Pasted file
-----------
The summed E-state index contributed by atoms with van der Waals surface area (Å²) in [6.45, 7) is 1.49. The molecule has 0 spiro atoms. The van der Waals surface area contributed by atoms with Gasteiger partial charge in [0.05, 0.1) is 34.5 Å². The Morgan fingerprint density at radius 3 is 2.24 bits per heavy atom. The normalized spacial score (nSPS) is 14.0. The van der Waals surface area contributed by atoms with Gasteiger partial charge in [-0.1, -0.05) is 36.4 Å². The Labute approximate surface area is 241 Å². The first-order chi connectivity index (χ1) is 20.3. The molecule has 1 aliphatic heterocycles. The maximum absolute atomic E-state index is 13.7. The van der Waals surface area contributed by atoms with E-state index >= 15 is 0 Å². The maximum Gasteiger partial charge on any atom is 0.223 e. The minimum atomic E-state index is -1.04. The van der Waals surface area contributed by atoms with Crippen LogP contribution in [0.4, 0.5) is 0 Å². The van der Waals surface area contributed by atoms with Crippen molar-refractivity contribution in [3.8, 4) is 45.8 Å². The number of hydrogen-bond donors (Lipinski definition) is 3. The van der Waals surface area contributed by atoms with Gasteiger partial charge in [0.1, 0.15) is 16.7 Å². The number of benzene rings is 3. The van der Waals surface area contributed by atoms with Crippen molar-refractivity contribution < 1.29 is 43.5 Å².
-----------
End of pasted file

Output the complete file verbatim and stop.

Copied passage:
The summed E-state index contributed by atoms with van der Waals surface area (Å²) in [6.45, 7) is 1.49. The molecule has 0 spiro atoms. The van der Waals surface area contributed by atoms with Gasteiger partial charge in [0.05, 0.1) is 34.5 Å². The Morgan fingerprint density at radius 3 is 2.24 bits per heavy atom. The normalized spacial score (nSPS) is 14.0. The van der Waals surface area contributed by atoms with Gasteiger partial charge in [-0.1, -0.05) is 36.4 Å². The Labute approximate surface area is 241 Å². The first-order chi connectivity index (χ1) is 20.3. The molecule has 1 aliphatic heterocycles. The maximum absolute atomic E-state index is 13.7. The van der Waals surface area contributed by atoms with E-state index >= 15 is 0 Å². The maximum Gasteiger partial charge on any atom is 0.223 e. The minimum atomic E-state index is -1.04. The van der Waals surface area contributed by atoms with Crippen LogP contribution in [0.4, 0.5) is 0 Å². The van der Waals surface area contributed by atoms with Crippen molar-refractivity contribution in [3.8, 4) is 45.8 Å². The number of hydrogen-bond donors (Lipinski definition) is 3. The van der Waals surface area contributed by atoms with Gasteiger partial charge in [0.1, 0.15) is 16.7 Å². The number of benzene rings is 3. The van der Waals surface area contributed by atoms with Crippen molar-refractivity contribution < 1.29 is 43.5 Å².